The Lamp

It’s a beautiful thing.  The base is black and shines like glass.  It might be glass, or some sort of shiny ceramic glaze.  The black base sits on several rings of antique gold, and the arm extends up in more swoops and swirls of antique gold.

Do you call the upright part of a lamp that holds the bulb the arm?  I don’t know.  I’m too tired to look it up.  You know what I mean.

The original shade is long gone.  I think it had black trim.  I used to dance under that shade in the lamplight.  My childhood home didn’t have an overhead light in the living room.  I remember it was cold outside and dark outside and I wasn’t in bed yet, and Dad was working late, and I was cold so I put on Mom’s sweater and flapped around the living room like a bird.  I flapped around that lamp, pretending it was the sun.

I’ve always tried to put warm, yellow bulbs in the lamp, trying to recreate that night– the cozy friendly home, and that yellow sun.

We do what we can as adults.

When the new weird spiral lightbulbs came out, I bought a pack that said “daylight” assuming it would be that warm, yellow color.  Instead it was a harsh, ugly, screaming white.  It looked like the house was lit up by a UFO when I pulled in the driveway, and when that bulb burned out it took me three tries before I found a friendly warm yellow colored bulb again.

The shade now is tattered and coming apart on the side, a replacement of a replacement.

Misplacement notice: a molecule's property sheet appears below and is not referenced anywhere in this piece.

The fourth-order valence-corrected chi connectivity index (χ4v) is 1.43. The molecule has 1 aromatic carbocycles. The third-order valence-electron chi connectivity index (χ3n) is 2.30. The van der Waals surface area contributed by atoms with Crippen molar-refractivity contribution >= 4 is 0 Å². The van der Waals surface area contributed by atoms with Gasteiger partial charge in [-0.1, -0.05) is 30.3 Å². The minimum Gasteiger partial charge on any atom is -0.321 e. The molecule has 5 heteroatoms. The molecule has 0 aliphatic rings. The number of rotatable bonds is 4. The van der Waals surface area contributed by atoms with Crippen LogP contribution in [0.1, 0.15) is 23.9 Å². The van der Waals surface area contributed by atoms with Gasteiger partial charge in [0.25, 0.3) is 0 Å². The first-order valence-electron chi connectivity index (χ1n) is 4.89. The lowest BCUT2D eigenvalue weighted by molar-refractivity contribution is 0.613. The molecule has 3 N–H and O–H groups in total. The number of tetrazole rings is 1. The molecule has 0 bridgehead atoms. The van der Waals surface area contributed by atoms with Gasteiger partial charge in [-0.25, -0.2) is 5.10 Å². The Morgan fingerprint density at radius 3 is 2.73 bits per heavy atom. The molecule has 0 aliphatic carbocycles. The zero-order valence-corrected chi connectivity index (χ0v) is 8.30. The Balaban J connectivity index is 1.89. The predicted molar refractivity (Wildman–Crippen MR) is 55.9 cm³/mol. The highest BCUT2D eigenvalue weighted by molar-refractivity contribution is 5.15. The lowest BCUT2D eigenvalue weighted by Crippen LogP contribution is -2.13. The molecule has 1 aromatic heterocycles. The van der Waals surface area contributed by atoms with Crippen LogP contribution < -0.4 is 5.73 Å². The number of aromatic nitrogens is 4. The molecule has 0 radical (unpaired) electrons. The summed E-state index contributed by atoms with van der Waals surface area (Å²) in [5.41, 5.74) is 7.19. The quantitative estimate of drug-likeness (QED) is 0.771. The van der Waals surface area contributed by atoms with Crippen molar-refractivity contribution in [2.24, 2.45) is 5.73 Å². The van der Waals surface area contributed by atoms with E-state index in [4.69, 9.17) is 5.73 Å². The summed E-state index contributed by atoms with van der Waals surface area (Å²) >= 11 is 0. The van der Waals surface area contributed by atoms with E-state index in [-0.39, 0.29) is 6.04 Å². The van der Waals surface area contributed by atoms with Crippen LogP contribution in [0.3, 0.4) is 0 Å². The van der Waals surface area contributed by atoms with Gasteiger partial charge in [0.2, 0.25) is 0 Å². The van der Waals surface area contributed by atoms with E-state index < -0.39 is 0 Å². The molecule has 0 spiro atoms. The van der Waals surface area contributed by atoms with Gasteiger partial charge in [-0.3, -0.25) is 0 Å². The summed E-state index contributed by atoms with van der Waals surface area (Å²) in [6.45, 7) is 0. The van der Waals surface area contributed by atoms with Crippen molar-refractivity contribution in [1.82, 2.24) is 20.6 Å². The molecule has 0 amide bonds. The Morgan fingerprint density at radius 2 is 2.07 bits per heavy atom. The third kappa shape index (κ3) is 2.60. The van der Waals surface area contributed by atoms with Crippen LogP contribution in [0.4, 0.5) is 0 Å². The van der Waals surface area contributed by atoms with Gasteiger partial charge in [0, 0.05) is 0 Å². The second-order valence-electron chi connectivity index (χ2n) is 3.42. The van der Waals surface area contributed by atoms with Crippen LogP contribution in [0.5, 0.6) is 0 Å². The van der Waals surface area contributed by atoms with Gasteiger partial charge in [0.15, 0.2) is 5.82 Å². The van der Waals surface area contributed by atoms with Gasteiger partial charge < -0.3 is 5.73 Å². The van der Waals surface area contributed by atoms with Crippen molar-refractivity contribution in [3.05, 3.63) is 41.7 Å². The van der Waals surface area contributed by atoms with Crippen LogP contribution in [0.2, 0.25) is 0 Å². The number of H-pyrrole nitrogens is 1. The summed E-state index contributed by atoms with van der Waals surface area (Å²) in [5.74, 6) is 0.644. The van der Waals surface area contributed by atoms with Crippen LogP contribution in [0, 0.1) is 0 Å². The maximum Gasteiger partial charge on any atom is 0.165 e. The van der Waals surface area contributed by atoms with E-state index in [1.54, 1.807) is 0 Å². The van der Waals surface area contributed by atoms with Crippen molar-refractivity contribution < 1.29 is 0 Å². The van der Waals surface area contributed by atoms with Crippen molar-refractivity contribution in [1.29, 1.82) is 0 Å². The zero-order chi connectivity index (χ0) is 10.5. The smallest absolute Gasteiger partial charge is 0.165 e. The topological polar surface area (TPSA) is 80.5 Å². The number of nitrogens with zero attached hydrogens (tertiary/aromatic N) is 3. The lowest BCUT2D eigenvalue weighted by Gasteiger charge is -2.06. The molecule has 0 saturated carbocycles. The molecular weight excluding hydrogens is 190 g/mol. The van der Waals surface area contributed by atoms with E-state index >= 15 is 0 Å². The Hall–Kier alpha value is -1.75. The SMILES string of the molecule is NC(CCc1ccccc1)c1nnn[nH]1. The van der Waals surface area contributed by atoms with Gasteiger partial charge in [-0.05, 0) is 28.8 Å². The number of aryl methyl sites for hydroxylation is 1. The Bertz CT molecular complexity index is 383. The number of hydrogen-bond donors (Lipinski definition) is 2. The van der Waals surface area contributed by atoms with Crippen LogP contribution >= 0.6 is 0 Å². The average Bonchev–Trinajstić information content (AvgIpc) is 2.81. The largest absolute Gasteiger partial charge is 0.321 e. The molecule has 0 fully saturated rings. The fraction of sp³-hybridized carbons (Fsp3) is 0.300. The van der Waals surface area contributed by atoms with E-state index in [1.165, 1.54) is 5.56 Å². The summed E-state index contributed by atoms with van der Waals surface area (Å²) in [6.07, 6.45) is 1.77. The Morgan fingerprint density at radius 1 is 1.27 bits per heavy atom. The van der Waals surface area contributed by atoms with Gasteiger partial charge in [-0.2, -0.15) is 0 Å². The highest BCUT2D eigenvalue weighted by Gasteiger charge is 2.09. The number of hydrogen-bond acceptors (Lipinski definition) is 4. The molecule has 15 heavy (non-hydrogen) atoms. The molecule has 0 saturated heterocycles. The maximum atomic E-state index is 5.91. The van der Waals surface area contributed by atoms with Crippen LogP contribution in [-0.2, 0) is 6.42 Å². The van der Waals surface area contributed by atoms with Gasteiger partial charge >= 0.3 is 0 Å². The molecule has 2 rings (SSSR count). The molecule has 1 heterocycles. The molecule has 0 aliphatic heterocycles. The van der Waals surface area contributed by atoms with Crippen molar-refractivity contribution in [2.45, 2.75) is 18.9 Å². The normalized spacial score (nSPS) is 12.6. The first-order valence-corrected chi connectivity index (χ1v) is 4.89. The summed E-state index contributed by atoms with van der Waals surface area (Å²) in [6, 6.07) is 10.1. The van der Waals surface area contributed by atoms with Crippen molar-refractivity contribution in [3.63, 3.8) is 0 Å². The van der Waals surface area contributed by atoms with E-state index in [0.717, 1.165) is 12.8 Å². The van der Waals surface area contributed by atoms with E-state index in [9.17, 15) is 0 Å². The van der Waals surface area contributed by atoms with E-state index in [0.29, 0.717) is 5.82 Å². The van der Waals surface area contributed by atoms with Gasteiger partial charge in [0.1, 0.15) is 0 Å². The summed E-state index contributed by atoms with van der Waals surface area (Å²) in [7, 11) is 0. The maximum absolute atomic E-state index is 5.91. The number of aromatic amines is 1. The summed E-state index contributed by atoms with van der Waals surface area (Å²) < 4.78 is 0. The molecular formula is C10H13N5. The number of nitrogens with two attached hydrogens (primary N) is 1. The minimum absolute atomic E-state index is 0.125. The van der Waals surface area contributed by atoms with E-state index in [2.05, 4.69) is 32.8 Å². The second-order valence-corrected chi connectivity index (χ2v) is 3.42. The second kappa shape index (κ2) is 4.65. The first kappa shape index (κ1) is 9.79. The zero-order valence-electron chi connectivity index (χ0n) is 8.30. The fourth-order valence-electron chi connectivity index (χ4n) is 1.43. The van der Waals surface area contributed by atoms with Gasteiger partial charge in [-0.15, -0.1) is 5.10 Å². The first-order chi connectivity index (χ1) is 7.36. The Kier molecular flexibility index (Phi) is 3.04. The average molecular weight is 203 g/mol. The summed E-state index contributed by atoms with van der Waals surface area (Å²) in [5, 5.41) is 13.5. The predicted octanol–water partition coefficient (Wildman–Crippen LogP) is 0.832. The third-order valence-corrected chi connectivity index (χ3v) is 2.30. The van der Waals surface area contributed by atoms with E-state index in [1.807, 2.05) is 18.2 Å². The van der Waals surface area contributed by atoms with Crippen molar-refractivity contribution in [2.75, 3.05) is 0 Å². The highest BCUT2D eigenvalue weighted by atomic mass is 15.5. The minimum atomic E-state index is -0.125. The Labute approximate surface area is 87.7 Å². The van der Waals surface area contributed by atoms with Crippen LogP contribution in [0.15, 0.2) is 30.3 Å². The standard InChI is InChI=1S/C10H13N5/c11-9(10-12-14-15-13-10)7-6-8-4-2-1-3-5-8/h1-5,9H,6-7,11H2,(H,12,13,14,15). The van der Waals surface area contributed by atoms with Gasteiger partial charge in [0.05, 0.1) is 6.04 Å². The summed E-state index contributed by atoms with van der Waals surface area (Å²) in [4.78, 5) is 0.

I should replace it.

The shade, I mean, not the lamp.

But there’s money needed for other things.  And it works for the moment, even if the shade doesn’t befit the beautiful vintage lamp.

Is it vintage, or just old?

Vintage sounds so much better.  Vintage implies a desire to cherish, a feeling of belonging.  My vintage lamp sits in the corner of my spare bedroom, important.  A piece of nostalgia with a warm yellow bulb shining determined and cheerful in the corner.

That’s why I turned it on.

I turned it on six weeks ago.  No, seven.  I turned it on the night of your doctor’s appointment.  You were laying in this room, wrapped in a black fuzzy blanket, looking out the window, watching the birds on the ground.  That was your favorite thing to do lately, and I tried to make that window and this room as comfortable for you as I could.  So I turned the lamp on.

You turned towards the golden light and lifted your head like you could smell it.  Maybe you could.  Then you turned back to the window.

I left the lamp on ever since.  You seemed to like it.  You’d lay directly under it sometimes, like you were trying to absorb the rays of an imaginary sun.

Like maybe it would heal you.

Or maybe you just liked the light.

I don’t know.

I left the lamp on the entire time.

“Weeks,” the doctor said.

It was seven.

Tonight I turned the lamp off.

 

 

 

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